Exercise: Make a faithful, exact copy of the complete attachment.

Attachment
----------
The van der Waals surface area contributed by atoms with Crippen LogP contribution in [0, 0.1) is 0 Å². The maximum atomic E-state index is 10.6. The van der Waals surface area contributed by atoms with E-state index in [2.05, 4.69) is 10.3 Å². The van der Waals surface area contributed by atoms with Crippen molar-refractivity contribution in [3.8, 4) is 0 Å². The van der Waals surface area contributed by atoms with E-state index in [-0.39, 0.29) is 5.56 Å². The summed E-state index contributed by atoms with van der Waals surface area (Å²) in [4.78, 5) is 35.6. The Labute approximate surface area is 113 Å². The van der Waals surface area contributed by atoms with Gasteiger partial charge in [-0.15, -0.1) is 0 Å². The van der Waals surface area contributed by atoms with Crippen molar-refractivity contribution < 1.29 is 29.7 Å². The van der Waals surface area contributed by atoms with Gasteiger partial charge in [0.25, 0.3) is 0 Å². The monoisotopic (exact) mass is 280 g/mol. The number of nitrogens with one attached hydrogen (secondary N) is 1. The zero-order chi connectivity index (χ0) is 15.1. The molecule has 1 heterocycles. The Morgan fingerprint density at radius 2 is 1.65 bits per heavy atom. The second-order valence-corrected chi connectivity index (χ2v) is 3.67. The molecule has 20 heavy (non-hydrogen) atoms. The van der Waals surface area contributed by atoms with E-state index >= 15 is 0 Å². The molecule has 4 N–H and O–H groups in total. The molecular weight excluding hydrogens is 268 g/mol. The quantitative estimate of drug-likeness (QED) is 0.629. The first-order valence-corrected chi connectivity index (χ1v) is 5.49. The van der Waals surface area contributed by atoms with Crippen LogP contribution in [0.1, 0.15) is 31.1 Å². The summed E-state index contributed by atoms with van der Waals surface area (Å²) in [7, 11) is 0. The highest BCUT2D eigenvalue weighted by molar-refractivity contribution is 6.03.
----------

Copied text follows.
The van der Waals surface area contributed by atoms with Crippen LogP contribution in [0, 0.1) is 0 Å². The maximum atomic E-state index is 10.6. The van der Waals surface area contributed by atoms with E-state index in [2.05, 4.69) is 10.3 Å². The van der Waals surface area contributed by atoms with Crippen molar-refractivity contribution in [3.8, 4) is 0 Å². The van der Waals surface area contributed by atoms with E-state index in [-0.39, 0.29) is 5.56 Å². The summed E-state index contributed by atoms with van der Waals surface area (Å²) in [4.78, 5) is 35.6. The Labute approximate surface area is 113 Å². The van der Waals surface area contributed by atoms with Gasteiger partial charge in [-0.15, -0.1) is 0 Å². The van der Waals surface area contributed by atoms with Crippen molar-refractivity contribution < 1.29 is 29.7 Å². The van der Waals surface area contributed by atoms with Gasteiger partial charge in [0.25, 0.3) is 0 Å². The monoisotopic (exact) mass is 280 g/mol. The number of nitrogens with one attached hydrogen (secondary N) is 1. The zero-order chi connectivity index (χ0) is 15.1. The molecule has 1 heterocycles. The Morgan fingerprint density at radius 2 is 1.65 bits per heavy atom. The second-order valence-corrected chi connectivity index (χ2v) is 3.67. The molecule has 20 heavy (non-hydrogen) atoms. The van der Waals surface area contributed by atoms with E-state index >= 15 is 0 Å². The molecule has 4 N–H and O–H groups in total. The molecular weight excluding hydrogens is 268 g/mol. The quantitative estimate of drug-likeness (QED) is 0.629. The first-order valence-corrected chi connectivity index (χ1v) is 5.49. The van der Waals surface area contributed by atoms with Crippen LogP contribution in [0.1, 0.15) is 31.1 Å². The summed E-state index contributed by atoms with van der Waals surface area (Å²) in [7, 11) is 0. The highest BCUT2D eigenvalue weighted by molar-refractivity contribution is 6.03.